Searching for jobs you can do from home used to be a matter of scanning the Sunday classifieds for offers to get rich quick by stuffing envelopes.
Now, exposure to at-home employment opportunities has exploded, and a wide range of job ads are just a mouse click away. But so are the scams.
Two years ago, when The Rat Race Rebellion began tracking at-home jobs, there were 30 scams for every legitimate opportunity. Now, with 4,500 to 5,000 work-at-home job ads screened weekly, the Web site finds 57 phonies for every one that's for real, says Christine Durst, CEO of The Rat Race Rebellion.
Nevertheless, there's no shortage of people who dream of beating the odds and earning a living from home.
Durst, who is also CEO of Connecticut-based Staffcentrix, which develops home-based and virtual career training programs, says people interested in work-at-home jobs primarily are:
- Parents who say they want to spend more time with their children.
- Trailing military spouses who, according to Durst, by virtue of their spouse's career need to pick up and move every few years.
- Retirees needing supplemental income.
- People with disabilities.
It's difficult to be a good parent and simultaneously work well at home, says Durst, because most jobs require blocks of uninterrupted time to accomplish tasks, and children's schedules are less than predictable. For those who do choose to walk the tightrope between paid work and parenting, consider deadline-oriented work. Durst says it's generally better for those with younger children than schedule-oriented hourly work.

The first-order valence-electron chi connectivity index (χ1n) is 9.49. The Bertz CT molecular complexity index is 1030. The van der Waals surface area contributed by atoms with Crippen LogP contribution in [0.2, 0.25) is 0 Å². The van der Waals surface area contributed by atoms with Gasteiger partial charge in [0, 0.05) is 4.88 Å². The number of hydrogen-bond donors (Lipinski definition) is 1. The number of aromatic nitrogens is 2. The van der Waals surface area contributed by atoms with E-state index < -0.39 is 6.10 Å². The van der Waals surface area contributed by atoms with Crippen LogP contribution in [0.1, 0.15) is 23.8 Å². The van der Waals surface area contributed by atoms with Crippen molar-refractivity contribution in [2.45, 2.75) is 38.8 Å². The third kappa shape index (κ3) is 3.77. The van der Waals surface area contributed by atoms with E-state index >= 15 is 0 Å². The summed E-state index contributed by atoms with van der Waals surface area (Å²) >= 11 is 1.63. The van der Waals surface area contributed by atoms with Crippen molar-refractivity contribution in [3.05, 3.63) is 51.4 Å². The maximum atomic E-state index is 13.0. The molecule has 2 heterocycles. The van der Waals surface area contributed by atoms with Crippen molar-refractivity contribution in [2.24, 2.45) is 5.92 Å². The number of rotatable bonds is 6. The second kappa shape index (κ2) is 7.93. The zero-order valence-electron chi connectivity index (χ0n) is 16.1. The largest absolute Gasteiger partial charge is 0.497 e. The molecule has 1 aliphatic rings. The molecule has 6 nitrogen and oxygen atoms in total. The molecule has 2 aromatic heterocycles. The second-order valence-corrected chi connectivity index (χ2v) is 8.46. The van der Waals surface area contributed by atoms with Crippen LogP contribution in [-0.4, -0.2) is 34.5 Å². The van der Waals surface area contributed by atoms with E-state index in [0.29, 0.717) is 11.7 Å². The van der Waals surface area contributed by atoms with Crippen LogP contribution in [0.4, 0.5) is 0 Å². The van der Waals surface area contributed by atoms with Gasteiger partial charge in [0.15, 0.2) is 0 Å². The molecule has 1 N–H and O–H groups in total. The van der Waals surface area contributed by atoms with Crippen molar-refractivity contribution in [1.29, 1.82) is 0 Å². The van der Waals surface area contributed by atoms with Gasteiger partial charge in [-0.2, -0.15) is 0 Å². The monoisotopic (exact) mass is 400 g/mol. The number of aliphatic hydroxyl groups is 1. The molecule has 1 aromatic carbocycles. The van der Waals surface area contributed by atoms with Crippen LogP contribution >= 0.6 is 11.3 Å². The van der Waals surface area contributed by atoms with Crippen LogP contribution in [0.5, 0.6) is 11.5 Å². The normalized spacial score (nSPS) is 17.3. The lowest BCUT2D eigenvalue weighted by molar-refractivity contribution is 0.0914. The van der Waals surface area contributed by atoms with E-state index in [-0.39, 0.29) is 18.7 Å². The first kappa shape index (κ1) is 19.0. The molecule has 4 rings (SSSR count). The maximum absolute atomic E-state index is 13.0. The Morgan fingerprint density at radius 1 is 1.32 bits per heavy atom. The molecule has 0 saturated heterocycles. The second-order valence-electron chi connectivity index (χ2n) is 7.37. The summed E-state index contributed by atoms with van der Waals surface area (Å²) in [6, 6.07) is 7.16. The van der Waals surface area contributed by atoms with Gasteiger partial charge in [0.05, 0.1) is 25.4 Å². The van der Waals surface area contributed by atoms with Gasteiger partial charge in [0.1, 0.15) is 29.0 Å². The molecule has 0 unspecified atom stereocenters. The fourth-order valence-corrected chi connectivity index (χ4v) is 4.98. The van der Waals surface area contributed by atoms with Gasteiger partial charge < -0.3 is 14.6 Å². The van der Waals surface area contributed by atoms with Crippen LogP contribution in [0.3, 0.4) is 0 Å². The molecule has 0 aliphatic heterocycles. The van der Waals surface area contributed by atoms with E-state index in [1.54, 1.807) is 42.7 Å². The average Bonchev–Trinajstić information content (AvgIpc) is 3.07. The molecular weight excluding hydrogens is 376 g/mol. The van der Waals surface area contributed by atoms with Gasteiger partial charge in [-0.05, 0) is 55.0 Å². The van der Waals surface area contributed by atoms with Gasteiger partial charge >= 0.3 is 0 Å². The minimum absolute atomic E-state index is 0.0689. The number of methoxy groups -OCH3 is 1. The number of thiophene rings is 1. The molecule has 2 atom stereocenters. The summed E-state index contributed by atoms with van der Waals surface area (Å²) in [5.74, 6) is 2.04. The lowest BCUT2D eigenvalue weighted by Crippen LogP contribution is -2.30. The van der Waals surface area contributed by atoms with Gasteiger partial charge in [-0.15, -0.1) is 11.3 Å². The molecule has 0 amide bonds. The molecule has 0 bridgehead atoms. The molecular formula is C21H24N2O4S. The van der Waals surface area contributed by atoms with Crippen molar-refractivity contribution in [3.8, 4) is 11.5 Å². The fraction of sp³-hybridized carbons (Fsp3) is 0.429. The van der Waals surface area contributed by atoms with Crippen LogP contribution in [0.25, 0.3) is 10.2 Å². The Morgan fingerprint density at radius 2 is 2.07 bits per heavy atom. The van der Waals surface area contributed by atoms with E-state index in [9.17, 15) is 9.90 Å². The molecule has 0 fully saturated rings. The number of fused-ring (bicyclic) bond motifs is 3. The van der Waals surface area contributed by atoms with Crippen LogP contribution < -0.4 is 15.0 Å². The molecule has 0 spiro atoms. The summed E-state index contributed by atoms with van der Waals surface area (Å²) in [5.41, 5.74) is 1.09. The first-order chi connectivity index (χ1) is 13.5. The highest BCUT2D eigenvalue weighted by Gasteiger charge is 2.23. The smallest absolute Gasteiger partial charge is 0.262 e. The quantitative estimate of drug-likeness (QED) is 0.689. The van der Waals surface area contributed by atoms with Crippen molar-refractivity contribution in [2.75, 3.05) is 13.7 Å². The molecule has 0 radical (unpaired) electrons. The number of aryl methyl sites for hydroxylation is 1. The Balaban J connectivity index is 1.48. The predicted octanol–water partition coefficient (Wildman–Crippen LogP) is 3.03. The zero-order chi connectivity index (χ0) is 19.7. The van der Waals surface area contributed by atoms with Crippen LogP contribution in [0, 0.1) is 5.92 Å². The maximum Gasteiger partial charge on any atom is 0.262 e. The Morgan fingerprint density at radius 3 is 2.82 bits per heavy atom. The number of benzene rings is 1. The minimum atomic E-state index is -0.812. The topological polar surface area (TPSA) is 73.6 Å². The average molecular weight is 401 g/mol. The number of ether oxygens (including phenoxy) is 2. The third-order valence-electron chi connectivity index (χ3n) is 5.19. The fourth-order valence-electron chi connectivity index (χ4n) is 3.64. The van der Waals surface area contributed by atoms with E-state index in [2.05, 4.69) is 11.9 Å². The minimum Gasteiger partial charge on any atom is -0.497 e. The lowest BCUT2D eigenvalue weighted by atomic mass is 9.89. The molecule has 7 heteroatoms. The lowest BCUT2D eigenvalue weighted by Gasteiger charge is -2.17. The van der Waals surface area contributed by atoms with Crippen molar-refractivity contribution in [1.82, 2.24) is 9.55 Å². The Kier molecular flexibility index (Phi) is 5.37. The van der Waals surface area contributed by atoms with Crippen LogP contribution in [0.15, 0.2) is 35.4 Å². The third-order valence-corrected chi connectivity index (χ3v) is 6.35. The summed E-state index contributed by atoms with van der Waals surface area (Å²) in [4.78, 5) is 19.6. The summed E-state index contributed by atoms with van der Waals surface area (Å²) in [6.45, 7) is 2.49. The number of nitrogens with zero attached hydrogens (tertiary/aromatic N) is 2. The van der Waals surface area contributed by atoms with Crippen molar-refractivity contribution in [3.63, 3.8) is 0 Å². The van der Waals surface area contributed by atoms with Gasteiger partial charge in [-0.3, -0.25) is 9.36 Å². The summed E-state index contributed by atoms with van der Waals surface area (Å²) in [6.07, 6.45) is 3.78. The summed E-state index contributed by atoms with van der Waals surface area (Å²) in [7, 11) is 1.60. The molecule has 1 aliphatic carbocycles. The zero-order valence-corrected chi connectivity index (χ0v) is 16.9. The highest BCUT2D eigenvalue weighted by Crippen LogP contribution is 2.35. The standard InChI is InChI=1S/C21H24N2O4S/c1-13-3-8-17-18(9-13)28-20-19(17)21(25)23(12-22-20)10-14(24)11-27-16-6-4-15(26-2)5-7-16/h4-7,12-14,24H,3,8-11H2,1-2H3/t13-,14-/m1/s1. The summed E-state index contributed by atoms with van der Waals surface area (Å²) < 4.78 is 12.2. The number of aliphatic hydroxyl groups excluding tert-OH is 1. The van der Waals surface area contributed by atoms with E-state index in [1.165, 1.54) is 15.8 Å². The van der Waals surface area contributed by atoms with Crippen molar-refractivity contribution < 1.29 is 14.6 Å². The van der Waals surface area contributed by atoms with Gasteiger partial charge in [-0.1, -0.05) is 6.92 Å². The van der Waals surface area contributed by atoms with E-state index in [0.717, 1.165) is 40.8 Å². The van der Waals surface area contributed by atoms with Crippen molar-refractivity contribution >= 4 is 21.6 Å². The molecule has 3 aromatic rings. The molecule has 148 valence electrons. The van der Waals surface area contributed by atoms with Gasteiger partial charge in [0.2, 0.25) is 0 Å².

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Steven Rothberg, president and founder of CollegeRecruiter.com, says "an increasing minority" of entry-level workers, are attracted to these gigs. He says he believes social introverts make good candidates. "They like working with people (but) they like interacting by e-mail and by being on the phone. They dislike working in person with a lot of others," he says, due to meetings and other "time-sucking problems" at an office.
Self-motivation, discipline, job skills and independence are key characteristics for at-home workers, says Stephanie Foster of Poway, Calif., a former medical transcriptionist who runs the Web site Homewiththekids.com.
A growing number of employers appear to believe telecommuting is a good deal for them as well. It reduces overhead expenses, allows access to talented workers who may not be available locally, provides off-hours support and helps retain employees, says Sara Sutton Fell, CEO of FlexJobs.com, a Web site that aggregates hand-screened telecommuting/work-at-home jobs. "We've seen a real broadening of the audience of both employers and job seekers."
Consider these 10 jobs -- some rather traditional and others unexpected -- for interesting at-home work and good (if competitive) prospects.
This is a field with much potential, in part because the title description covers many things. "You can fit your offerings to what you know how to do," says Foster. One can own a virtual assistant business or work from home for a company that makes you available to other employees or clients. Homewiththekids.com, for example, currently features a dozen such companies. Small businesses hire virtual assistants to help when they can't justify a permanent employee. The International Virtual Assistants Association, which Durst co-founded in the 1990s, began with 28 members and has grown to more than 600, who charge from $15 per hour to more than $100 per hour.
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